Administrators: Does anyone have it worse than administrators? Everyone knows it is an impossible job, caught between the school department, federal and state regulations, teachers’ unions, and parent associations. Our work is more and more judged by standardized tests, which barely reflect the depth and breadth of our daily tasks. We work longer hours than anyone, have shorter vacations (wasn’t that the big perk of being an educator?), and always have more people to get back to than is humanly possible. We have to mentor, support, and then, without compassion, evaluate every educator in the building, putting all our relationships at risk—were there even the time to do those evaluations well.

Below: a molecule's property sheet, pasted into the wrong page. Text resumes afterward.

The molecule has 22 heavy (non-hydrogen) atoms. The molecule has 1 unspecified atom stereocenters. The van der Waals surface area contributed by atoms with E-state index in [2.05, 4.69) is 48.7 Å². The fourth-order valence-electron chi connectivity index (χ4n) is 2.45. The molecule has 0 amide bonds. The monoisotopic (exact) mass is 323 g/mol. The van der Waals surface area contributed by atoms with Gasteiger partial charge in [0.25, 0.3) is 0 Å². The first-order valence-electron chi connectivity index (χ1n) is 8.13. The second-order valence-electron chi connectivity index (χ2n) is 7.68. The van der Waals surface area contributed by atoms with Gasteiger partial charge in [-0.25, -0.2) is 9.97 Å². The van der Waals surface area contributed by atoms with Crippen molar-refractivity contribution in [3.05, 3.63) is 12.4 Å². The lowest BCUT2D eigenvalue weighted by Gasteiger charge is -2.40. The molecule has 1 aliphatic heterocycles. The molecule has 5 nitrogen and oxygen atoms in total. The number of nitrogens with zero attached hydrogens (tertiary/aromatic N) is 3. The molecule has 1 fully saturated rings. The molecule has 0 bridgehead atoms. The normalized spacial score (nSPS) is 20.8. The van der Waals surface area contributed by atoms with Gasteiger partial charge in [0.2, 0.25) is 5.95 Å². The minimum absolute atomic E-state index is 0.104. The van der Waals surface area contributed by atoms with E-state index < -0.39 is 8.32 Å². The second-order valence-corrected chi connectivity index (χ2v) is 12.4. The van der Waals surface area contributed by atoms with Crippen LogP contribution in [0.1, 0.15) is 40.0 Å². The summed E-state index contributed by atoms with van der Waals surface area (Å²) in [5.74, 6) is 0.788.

No one has it easy, and everyone wants it to work. Radical empathy asks that we see ourselves, or parts of ourselves, in every student, teacher, parent, and administrator. No one is rejected. Radical empathy pushes us to cross the boundaries between our roles and divisions, and say, “Me too.” More than that, radical empathy recognizes that we may not have the power in this moment to change the conditions of schools, and we can help each other. We must help each other. Helping each other across roles and divisions sets up the affiliations that lead to political and economic changes. Schools can be far far better organizations for learning and teaching. Practicing radical empathy gives us the taste of that reality, by asking us to see the best possible person in every individual.

Here are some thoughts about how to practice radical empathy: